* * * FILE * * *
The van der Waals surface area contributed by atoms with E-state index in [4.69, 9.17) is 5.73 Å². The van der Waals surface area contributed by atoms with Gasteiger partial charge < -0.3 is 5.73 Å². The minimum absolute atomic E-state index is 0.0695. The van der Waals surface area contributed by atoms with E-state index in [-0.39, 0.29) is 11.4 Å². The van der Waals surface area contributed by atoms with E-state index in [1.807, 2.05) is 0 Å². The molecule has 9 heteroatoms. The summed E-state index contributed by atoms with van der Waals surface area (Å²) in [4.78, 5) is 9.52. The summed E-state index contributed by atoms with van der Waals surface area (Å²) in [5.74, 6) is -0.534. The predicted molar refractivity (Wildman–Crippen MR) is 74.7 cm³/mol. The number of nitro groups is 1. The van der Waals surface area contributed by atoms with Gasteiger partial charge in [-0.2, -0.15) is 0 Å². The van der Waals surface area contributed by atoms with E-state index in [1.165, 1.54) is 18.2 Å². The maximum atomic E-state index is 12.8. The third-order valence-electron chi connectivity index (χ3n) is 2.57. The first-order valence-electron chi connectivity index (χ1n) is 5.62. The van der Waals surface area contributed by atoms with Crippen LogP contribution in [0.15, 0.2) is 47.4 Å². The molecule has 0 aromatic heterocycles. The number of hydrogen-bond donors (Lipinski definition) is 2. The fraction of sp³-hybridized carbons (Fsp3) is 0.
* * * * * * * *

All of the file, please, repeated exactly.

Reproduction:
The van der Waals surface area contributed by atoms with E-state index in [4.69, 9.17) is 5.73 Å². The van der Waals surface area contributed by atoms with Gasteiger partial charge < -0.3 is 5.73 Å². The minimum absolute atomic E-state index is 0.0695. The van der Waals surface area contributed by atoms with E-state index in [-0.39, 0.29) is 11.4 Å². The van der Waals surface area contributed by atoms with E-state index in [1.807, 2.05) is 0 Å². The molecule has 9 heteroatoms. The summed E-state index contributed by atoms with van der Waals surface area (Å²) in [4.78, 5) is 9.52. The summed E-state index contributed by atoms with van der Waals surface area (Å²) in [5.74, 6) is -0.534. The predicted molar refractivity (Wildman–Crippen MR) is 74.7 cm³/mol. The number of nitro groups is 1. The van der Waals surface area contributed by atoms with Gasteiger partial charge in [-0.2, -0.15) is 0 Å². The van der Waals surface area contributed by atoms with E-state index in [1.165, 1.54) is 18.2 Å². The maximum atomic E-state index is 12.8. The third-order valence-electron chi connectivity index (χ3n) is 2.57. The first-order valence-electron chi connectivity index (χ1n) is 5.62. The van der Waals surface area contributed by atoms with Crippen LogP contribution in [0.15, 0.2) is 47.4 Å². The molecule has 0 aromatic heterocycles. The number of hydrogen-bond donors (Lipinski definition) is 2. The fraction of sp³-hybridized carbons (Fsp3) is 0.